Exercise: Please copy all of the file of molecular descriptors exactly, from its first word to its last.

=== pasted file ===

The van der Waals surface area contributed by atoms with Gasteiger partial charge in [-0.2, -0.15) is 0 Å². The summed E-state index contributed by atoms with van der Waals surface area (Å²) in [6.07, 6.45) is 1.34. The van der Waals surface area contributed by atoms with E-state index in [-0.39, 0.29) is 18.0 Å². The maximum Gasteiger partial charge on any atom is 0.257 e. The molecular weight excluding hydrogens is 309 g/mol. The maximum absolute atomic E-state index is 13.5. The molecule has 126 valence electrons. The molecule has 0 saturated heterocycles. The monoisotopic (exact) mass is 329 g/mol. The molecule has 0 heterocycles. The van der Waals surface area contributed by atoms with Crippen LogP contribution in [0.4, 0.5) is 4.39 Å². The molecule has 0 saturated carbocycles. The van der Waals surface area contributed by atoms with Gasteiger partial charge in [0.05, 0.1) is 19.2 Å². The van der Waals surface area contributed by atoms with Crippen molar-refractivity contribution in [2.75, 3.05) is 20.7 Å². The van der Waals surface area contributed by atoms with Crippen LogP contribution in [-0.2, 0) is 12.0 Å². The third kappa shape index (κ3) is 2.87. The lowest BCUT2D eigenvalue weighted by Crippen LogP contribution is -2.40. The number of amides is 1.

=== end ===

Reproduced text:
The van der Waals surface area contributed by atoms with Gasteiger partial charge in [-0.2, -0.15) is 0 Å². The summed E-state index contributed by atoms with van der Waals surface area (Å²) in [6.07, 6.45) is 1.34. The van der Waals surface area contributed by atoms with E-state index in [-0.39, 0.29) is 18.0 Å². The maximum Gasteiger partial charge on any atom is 0.257 e. The molecular weight excluding hydrogens is 309 g/mol. The maximum absolute atomic E-state index is 13.5. The molecule has 126 valence electrons. The molecule has 0 saturated heterocycles. The monoisotopic (exact) mass is 329 g/mol. The molecule has 0 heterocycles. The van der Waals surface area contributed by atoms with Crippen LogP contribution in [0.4, 0.5) is 4.39 Å². The molecule has 0 saturated carbocycles. The van der Waals surface area contributed by atoms with Gasteiger partial charge in [0.05, 0.1) is 19.2 Å². The van der Waals surface area contributed by atoms with Crippen molar-refractivity contribution in [2.75, 3.05) is 20.7 Å². The van der Waals surface area contributed by atoms with Crippen LogP contribution in [-0.2, 0) is 12.0 Å². The third kappa shape index (κ3) is 2.87. The lowest BCUT2D eigenvalue weighted by Crippen LogP contribution is -2.40. The number of amides is 1.